You’re let’s say, a shop assistant, or a taxi driver, or a farmer, or a bank teller, or a brain surgeon. You whinge about the poor pay, or the rude customers, or the long working day, or the dullness, or the stress – or all of the above.
Do those who hear/read what you have to say then berate you strongly for daring to whinge? You have no right to whinge! You are lucky! If you don’t like it, don’t do it!
Ok, so maybe nowadays with this economic climate, anyone who has a job is both privileged and lucky – but I don’t want to go there. Let’s stick to my point, which is:
Why is it considered a privilege to be a writer – and therefore not something you have a right to complain about? (Conversely, why is it not a privilege to be a farmer or a pharmacist?)
About writers one hears things like: You have been given a gift, how dare you then complain! You have no nagging boss, no set working hours, no travel time, you can dress how you please – and you dare to complain? You are paid for a talent other people would die to have! (Why is it assumed that if you write you were given that talent rather than had to learn and work at it for years until finally, finally, you produced something of value?)
Why am I ranting?
Because I read the comments section here, after a Guardian article where a number of writers talked about writing. (Thanks to Bibliobibuli for the heads up; she is a wonderful fund of info about things writerly.) What the writers have to say is interesting. Most of the comments are intelligent and interesting too.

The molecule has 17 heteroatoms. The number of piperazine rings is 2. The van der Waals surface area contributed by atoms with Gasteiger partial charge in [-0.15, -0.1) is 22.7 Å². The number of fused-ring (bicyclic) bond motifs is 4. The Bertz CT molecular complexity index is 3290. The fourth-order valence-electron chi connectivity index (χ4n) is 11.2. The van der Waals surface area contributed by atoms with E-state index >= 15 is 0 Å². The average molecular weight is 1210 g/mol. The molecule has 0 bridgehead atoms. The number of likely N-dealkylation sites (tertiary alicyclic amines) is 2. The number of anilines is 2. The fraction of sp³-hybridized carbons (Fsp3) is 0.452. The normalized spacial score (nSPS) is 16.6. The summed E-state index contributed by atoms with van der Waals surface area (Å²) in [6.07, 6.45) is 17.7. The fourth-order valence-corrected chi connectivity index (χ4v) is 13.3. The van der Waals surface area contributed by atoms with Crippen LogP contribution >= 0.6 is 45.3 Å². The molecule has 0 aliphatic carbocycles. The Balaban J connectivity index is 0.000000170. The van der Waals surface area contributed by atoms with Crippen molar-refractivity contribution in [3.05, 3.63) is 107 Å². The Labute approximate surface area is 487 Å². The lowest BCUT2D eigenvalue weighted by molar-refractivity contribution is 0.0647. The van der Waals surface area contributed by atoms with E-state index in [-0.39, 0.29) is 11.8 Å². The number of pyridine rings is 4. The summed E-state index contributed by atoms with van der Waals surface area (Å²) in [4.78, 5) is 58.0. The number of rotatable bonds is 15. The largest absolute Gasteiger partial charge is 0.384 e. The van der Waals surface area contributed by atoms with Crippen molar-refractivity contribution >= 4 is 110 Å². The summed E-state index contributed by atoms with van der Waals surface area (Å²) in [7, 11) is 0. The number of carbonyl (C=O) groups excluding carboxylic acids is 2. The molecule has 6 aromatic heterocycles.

And here are some of the others:
“If you don’t enjoy writing, spare the rest of us, and don’t bloody do it.”
“It amazes me how ungrateful these g*ts are for their incredible good fortune – makes me want to smack most of them! I work a 50 hour week in a demanding job, am raising kids and trying to keep up with all the other bits and pieces of my life, and I still make time to write because it’s such a joy. I should be so lucky to get paid for it too.”
“Thousands losing their jobs each week, countless more loathing whatever job they’re clinging on to, bosses breathing down their neck, sales targets to hit, pitiful commissions to earn….This piece is a wind-up, right ? Not very funny, guys. Get yerselves a proper job.”
“You’re a writer who doesn’t like writing? Go and work in a petrol station then. Twits.”
“…come across as terrible whingers considering they’ve been given this great gift.”
“…all you writers having to slave over your novels, if you’re not enjoying it, really, don’t do it.
I don’t think any decent books have come out of any of these whiners so there really is no need.”
Writers have just as much right to whinge as anybody else. Despise whingeing, per se, if you must, but don’t single out writers for doing it and imply they shouldn’t because they are writers.
Believe me, writing fulltime and professionally is just like any other job in many ways – you have to do it whether you feel like it or not, and it has the added difficulty that you only find in jobs that emphasize creativity: you have to produce certain emotions in others even when you are not feeling like that at all. Your beloved dog just died, your older kids have the flu, the baby has colic, your mortgage payment is behind, your partner is talking divorce and you just crashed the car and broke a finger – too bad. You still have to write that comedy love scene anyway.
Love it, hate it, sure I can’t do it, yeah all of those. Would I do anything else? Nope.